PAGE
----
I just happened to spot this goldfinch taking an interest in someone’s car as I was walking through the parking lot at the Chicago Botanic Garden yesterday. I think he was quite convinced that there was another goldfinch taking the same interest.
It seems like autumn has only just begun but, the way time seems to fly by, I thought I’d better pay a visit to Spring Valley Nature Center in Schaumburg before fall turned to winter.
Water levels were rather low on the pond. Up until this week we hadn’t had much in the way of rain and all the water lilies had died off but there were still lots of frogs to be seen.
I’d noticed a heron standing on the shoreline some distance away and was trying to get him in focus when a disturbance broke out a little nearer to me. A beaver had been swimming between the water’s edge and the lodge in the middle of the pond when all of a sudden a hawk swooped down and attacked it. The resulting pictures are not that clear but I thought I’d include some of them anyway. The hawk made several attempts to get at its prey, returning to nearby branches to regroup and try again, but eventually it gave up and flew off.
I took my cue from the hawk and walked to the other end of the pond where I watched two very small turtles trying to climb up on to a log and then not quite knowing what to do once they got there. They were being watched by a much bigger turtle who sat looking on with a rather superior air.
From there I went on to the farm where all was quiet except for the sound of two cows munching at the grass.
It seemed to me, upon reflection, that most of the action that day was taking place on the pond and, afraid that I might miss something, I headed back there, and had I not been so preoccupied, faffing about taking umpteen pictures of frogs, I might have captured something more than a shot of the beaver’s backside as it swam away from a spot where I usually sit by the water’s edge.
Oh well! You can’t win ’em all, and if I’ve learned anything about wildlife photography it’s that you have to be in the right place at the right time. The church bell was chiming the hour. Time for tea, so like the catterpilar, I hurried home.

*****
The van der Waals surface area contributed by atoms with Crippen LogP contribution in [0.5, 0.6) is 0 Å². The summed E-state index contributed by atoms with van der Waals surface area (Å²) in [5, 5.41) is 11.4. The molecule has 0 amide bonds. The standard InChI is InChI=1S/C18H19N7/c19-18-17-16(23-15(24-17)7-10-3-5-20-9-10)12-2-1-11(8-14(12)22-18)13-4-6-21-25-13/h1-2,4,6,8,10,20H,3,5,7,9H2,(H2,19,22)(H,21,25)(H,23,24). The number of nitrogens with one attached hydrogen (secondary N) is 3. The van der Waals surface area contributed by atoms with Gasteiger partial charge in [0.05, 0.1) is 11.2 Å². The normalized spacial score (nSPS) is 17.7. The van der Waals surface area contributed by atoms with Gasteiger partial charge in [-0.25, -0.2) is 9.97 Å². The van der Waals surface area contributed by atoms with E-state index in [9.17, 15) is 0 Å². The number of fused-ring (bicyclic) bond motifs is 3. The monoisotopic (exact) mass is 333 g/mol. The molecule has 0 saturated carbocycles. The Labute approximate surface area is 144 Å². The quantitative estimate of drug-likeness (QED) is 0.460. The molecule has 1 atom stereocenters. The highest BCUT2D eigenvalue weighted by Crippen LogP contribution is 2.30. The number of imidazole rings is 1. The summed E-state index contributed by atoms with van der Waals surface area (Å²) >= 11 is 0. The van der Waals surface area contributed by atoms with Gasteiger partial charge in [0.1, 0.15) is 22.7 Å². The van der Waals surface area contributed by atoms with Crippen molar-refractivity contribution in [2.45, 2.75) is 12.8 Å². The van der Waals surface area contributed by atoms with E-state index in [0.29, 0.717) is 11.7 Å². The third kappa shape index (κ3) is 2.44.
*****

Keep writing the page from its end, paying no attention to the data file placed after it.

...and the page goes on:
This week, Tina is thinking of cool colors like blue and green for the Lens-Artists Photo Challenge. The majority of birds that visit our garden are sparrows so, when this little guy showed up the other day, it was quite an event. What was even more surprising was the fact that he stuck around long enough for me to run and get the camera. I’m no expert so I had to resort to my Audubon Society Field Guide to North American Birds. The closest I could come to it was an indigo bunting but, if anyone knows differently, I’ll be happy to hear from you. This is the first time in 30 years that we’ve seen one of these in the garden so I’m guessing he was blown rather off course.
I’ve been working hard in the garden for the past few weeks, restoring the area that was damaged when a main sewer line had to be replaced at the end of last year. It’s going to take a while for everything to grow and fill out, but in the meantime I was happy to see that the irises are looking absolutely fantastic. These are just the ones that appear in different shades of blue.
The false indigo is just starting to bloom too and will hopefully attract the bees. I’ve also taken delivery of some Blue Brazilian Sage plants that, when the blue flowers eventually emerge, should prove to be absolute hummingbird magnets. We’ll see!
This week, Amy is taking a view of Now and Then for the Lens-Artists Photo Challenge. These pictures are not that great but they help to illustrate my take on the theme. I have to confess, I was feeling rather blue yesterday at the thought of spending Thanksgiving Day on our own. Despite a Zoom meeting with the family in the morning, which just isn’t the same as actually being with them all, I was positively down in the dumps and, just about when we would normally be sitting down to dinner, I had a bit of a cry.
Then I looked out of the window. There, in the garden, were no less than fourteen mourning doves, all sitting comfortably outside the kitchen, waiting to be fed. It was just the number that would have been gathered around our table. What are the odds!! I’ve never seen that many doves at one time before and it lifted my spirits more than I can say.